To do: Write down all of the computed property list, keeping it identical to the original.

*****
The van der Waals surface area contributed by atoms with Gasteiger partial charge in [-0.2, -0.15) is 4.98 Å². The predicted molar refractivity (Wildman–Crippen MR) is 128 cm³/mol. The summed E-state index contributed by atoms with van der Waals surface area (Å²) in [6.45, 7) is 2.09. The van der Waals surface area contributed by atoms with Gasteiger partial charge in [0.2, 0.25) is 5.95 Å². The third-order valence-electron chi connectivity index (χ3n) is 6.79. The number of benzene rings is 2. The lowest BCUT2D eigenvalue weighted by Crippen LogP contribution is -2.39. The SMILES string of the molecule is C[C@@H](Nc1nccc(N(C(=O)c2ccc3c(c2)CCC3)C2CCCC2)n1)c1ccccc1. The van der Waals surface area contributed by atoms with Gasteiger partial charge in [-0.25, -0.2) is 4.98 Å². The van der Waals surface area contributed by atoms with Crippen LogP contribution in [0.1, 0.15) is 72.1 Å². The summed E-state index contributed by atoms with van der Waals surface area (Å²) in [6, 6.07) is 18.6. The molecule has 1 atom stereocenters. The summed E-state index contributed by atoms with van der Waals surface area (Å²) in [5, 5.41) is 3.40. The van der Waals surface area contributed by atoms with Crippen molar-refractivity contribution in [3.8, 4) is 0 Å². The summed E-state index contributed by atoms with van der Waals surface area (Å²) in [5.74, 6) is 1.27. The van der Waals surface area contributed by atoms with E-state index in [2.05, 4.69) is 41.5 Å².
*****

The van der Waals surface area contributed by atoms with Gasteiger partial charge in [-0.2, -0.15) is 4.98 Å². The predicted molar refractivity (Wildman–Crippen MR) is 128 cm³/mol. The summed E-state index contributed by atoms with van der Waals surface area (Å²) in [6.45, 7) is 2.09. The van der Waals surface area contributed by atoms with Gasteiger partial charge in [0.2, 0.25) is 5.95 Å². The third-order valence-electron chi connectivity index (χ3n) is 6.79. The number of benzene rings is 2. The lowest BCUT2D eigenvalue weighted by Crippen LogP contribution is -2.39. The SMILES string of the molecule is C[C@@H](Nc1nccc(N(C(=O)c2ccc3c(c2)CCC3)C2CCCC2)n1)c1ccccc1. The van der Waals surface area contributed by atoms with Gasteiger partial charge in [-0.25, -0.2) is 4.98 Å². The van der Waals surface area contributed by atoms with Crippen LogP contribution in [0.1, 0.15) is 72.1 Å². The summed E-state index contributed by atoms with van der Waals surface area (Å²) in [6, 6.07) is 18.6. The molecule has 1 atom stereocenters. The summed E-state index contributed by atoms with van der Waals surface area (Å²) in [5, 5.41) is 3.40. The van der Waals surface area contributed by atoms with Crippen molar-refractivity contribution in [3.8, 4) is 0 Å². The summed E-state index contributed by atoms with van der Waals surface area (Å²) in [5.74, 6) is 1.27. The van der Waals surface area contributed by atoms with E-state index in [2.05, 4.69) is 41.5 Å².